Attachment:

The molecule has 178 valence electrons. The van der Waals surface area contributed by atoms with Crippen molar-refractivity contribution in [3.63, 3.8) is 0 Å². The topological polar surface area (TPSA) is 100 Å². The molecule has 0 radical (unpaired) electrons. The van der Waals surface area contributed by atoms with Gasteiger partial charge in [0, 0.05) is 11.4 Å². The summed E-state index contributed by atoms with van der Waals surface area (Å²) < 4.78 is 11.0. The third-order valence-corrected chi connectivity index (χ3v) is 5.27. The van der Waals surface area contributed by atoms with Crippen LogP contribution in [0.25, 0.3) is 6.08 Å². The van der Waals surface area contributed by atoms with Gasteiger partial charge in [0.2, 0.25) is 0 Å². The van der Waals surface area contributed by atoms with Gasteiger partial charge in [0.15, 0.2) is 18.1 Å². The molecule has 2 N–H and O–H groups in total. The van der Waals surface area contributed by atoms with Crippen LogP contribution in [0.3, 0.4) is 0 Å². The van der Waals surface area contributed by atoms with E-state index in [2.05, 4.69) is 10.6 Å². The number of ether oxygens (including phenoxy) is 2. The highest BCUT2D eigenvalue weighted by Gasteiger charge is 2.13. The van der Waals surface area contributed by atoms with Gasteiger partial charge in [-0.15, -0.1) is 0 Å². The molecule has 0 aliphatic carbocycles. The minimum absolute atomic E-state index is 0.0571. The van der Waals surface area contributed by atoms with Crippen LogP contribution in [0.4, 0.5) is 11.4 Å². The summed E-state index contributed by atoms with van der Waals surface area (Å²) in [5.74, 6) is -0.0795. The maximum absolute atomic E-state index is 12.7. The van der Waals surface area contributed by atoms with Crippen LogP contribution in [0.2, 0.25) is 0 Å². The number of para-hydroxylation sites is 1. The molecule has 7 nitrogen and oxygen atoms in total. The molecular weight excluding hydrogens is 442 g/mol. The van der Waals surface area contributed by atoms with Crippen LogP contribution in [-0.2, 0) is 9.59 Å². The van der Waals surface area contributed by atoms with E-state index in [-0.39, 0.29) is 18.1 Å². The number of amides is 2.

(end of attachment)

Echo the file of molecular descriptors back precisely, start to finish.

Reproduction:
The molecule has 178 valence electrons. The van der Waals surface area contributed by atoms with Crippen molar-refractivity contribution in [3.63, 3.8) is 0 Å². The topological polar surface area (TPSA) is 100 Å². The molecule has 0 radical (unpaired) electrons. The van der Waals surface area contributed by atoms with Gasteiger partial charge in [0, 0.05) is 11.4 Å². The summed E-state index contributed by atoms with van der Waals surface area (Å²) < 4.78 is 11.0. The third-order valence-corrected chi connectivity index (χ3v) is 5.27. The van der Waals surface area contributed by atoms with Crippen LogP contribution in [0.25, 0.3) is 6.08 Å². The van der Waals surface area contributed by atoms with Gasteiger partial charge in [0.2, 0.25) is 0 Å². The van der Waals surface area contributed by atoms with Gasteiger partial charge in [0.15, 0.2) is 18.1 Å². The molecule has 2 N–H and O–H groups in total. The van der Waals surface area contributed by atoms with Crippen LogP contribution in [0.3, 0.4) is 0 Å². The van der Waals surface area contributed by atoms with E-state index in [2.05, 4.69) is 10.6 Å². The number of ether oxygens (including phenoxy) is 2. The highest BCUT2D eigenvalue weighted by Gasteiger charge is 2.13. The van der Waals surface area contributed by atoms with Gasteiger partial charge in [-0.15, -0.1) is 0 Å². The molecule has 0 aliphatic carbocycles. The minimum absolute atomic E-state index is 0.0571. The van der Waals surface area contributed by atoms with Crippen LogP contribution in [0.4, 0.5) is 11.4 Å². The summed E-state index contributed by atoms with van der Waals surface area (Å²) in [5.74, 6) is -0.0795. The maximum absolute atomic E-state index is 12.7. The van der Waals surface area contributed by atoms with Crippen LogP contribution in [0.2, 0.25) is 0 Å². The number of para-hydroxylation sites is 1. The molecule has 7 nitrogen and oxygen atoms in total. The molecular weight excluding hydrogens is 442 g/mol. The van der Waals surface area contributed by atoms with Crippen LogP contribution in [-0.2, 0) is 9.59 Å². The van der Waals surface area contributed by atoms with E-state index in [-0.39, 0.29) is 18.1 Å². The number of amides is 2.